The most recent state of the art [Li 2020] points to a network being passed the diffuse and specular terms separately like Quake 2 RTX's A-SVGF, and providing auxiliary buffers (Normals, Albedo, Depth) with element wise biasing and scaling of weights. There's a variety of approaches that can be taken to both train and execute the model. Recent literature points to the use of generative adversarial networks (GANs) [Xu et al. 2019] in combination with autonomous reinforcement learning.
Google TensorFlow, next to Facebook PyTorch, is the most popular neural network framework, so we'll be using TensorFlow to quickly design and train our neural network, then converting our model to DirectML's hardware accelerated machine learning operations, and loading the same weights we calculate with TensorFlow.
GPU accelerated tensor operations isn't necessarily new, with industry leaders like Apple exposing a Metal based Machine Learning API in Metal 2, projects like TensorFire and the paper Growing Neural Cellular Automata showcasing the execution of tensors with WebGL, and thesis papers on writing compute shaders to train and execute models on the GPU. With the advent of dedicated tensor cores on modern GPUs, this is now even easier to do in real time.
We'll be building an autoencoder that takes in the noisy input texture, albedo, view depth, and view normals (with 1st bounce), metalness and gloss (for a total of 12
components), and outputs a single RGBA32
output. This will then be trained using supervised learning on a dataset of monte carlo ray traced images to produce a trained output.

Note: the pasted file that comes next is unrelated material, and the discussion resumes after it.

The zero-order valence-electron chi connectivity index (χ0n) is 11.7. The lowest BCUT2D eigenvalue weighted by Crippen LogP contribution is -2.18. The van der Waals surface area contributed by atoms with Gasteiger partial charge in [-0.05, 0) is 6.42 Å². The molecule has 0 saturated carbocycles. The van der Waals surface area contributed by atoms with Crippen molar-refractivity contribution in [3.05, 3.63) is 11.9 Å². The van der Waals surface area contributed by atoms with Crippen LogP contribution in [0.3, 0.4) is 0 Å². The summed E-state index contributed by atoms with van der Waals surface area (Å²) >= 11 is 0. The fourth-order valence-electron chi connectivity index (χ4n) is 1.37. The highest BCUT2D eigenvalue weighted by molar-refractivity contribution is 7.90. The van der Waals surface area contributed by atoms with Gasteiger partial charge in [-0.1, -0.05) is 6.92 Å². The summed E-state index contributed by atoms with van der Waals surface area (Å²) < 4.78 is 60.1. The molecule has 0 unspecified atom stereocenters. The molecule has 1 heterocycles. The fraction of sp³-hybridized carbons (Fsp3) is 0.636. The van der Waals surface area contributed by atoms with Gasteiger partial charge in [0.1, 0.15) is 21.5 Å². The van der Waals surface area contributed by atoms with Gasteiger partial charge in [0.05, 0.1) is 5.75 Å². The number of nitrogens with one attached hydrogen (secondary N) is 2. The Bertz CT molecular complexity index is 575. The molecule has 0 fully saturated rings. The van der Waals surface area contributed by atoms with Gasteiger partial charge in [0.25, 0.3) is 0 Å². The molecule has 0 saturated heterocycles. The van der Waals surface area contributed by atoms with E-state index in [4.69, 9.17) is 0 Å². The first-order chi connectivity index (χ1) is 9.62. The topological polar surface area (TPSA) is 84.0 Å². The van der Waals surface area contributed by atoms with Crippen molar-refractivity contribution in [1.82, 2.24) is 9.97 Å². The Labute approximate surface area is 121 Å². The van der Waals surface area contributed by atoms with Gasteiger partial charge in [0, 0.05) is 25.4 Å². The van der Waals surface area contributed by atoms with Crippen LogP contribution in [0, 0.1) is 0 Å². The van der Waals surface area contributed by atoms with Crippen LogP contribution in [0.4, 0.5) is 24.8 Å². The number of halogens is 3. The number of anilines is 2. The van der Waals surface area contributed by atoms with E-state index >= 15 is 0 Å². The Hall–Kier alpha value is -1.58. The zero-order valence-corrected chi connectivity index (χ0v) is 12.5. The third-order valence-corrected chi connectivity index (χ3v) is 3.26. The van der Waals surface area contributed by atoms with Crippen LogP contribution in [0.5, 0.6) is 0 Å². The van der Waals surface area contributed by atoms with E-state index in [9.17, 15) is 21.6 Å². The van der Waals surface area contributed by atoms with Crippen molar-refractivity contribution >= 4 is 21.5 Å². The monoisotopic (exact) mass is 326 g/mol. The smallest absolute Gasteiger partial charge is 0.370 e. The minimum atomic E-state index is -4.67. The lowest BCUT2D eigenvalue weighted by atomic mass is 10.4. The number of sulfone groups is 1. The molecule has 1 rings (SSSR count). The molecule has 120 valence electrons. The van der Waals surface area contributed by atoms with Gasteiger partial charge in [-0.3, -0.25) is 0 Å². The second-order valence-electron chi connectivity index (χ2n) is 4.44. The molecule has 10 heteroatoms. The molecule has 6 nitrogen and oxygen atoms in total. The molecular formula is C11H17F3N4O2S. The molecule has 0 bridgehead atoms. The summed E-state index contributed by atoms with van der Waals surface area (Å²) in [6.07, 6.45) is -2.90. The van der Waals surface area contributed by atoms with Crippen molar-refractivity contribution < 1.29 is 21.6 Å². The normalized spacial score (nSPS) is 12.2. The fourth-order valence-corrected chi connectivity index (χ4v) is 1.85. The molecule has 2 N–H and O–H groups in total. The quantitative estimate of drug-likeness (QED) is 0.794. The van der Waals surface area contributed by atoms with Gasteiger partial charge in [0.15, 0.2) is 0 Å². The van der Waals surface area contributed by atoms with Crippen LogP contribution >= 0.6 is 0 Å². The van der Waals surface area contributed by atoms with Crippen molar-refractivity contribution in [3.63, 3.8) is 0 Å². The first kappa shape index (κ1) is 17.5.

These pixels with 12
components are passed to a series of 2D convolutional neural network layers connected with Leaky Rectifier Linear Activation Units (Leaky RLU) which connect with chunks of the input until it's reduced to a small tensor, then the reverse occurs where convolutions are scaled to a single output.
For instance, Intel OIDN opts to:
This design isn't exclusive to OIDN, NVIDIA's recurrent autoencoder also has 5 downsample convolutions and 5 upsample convolutions, as does Xu et al and Hasselgren et al.
Let's discuss the design of the network, its primitives, and why they're used where they are.
Note: you can find out more about convolutional layers and primitives in Machine Learning in the TensorFlow Guide.
# 🍱🚿 TensorFlow
import tensorflow as tf
from tensorflow.python.keras import layers
layers.Conv2D(filters, kernel_size, ...)
// ❌🧠 DirectML
struct DML_CONVOLUTION_OPERATOR_DESC
{
const DML_TENSOR_DESC* InputTensor;
const DML_TENSOR_DESC* FilterTensor;
_In_opt_ const DML_TENSOR_DESC* BiasTensor;
const DML_TENSOR_DESC* OutputTensor;
DML_CONVOLUTION_MODE Mode;
DML_CONVOLUTION_DIRECTION Direction;
UINT DimensionCount;
_In_reads_(DimensionCount) const UINT* Strides;
_In_reads_(DimensionCount) const UINT* Dilations;
_In_reads_(DimensionCount) const UINT* StartPadding;
_In_reads_(DimensionCount) const UINT* EndPadding;
_In_reads_(DimensionCount) const UINT* OutputPadding;
UINT GroupCount;
_In_opt_ const DML_OPERATOR_DESC* FusedActivation;
};
A node that attaches to all subsequent nodes. A Convolution is a function that takes in all the inputs of the previous tensor and connects them with all your specified outputs according to each layer's shape.
This is analogous to a guassian filter in computer graphics. We use this operation to compute weights across a large kernel, similar to how guassian filters compute the average color of a kernel. Operations such as bluring and sharpening an image are convolutions, a matrix operation around a central pixel.
/**
* GLSL Guassian Blur Convolution Example
* By csblo from 🌎 Wikipedia (ShaderToy)
* https://en.wikipedia.org/wiki/Kernel_(image_processing)#Concrete_implementation
* 🎓 Slightly modified for this example:
*/
#define gaussian_blur mat3(1, 2, 1, 2, 4, 2, 1, 2, 1) * 0.0625
// 🟧 Find coordinate of matrix element from index
vec2 kpos(int index)
{
return vec2[9] (
vec2(-1, -1), vec2(0, -1), vec2(1, -1),
vec2(-1, 0), vec2(0, 0), vec2(1, 0),
vec2(-1, 1), vec2(0, 1), vec2(1, 1)
)[index] / iResolution.xy;
}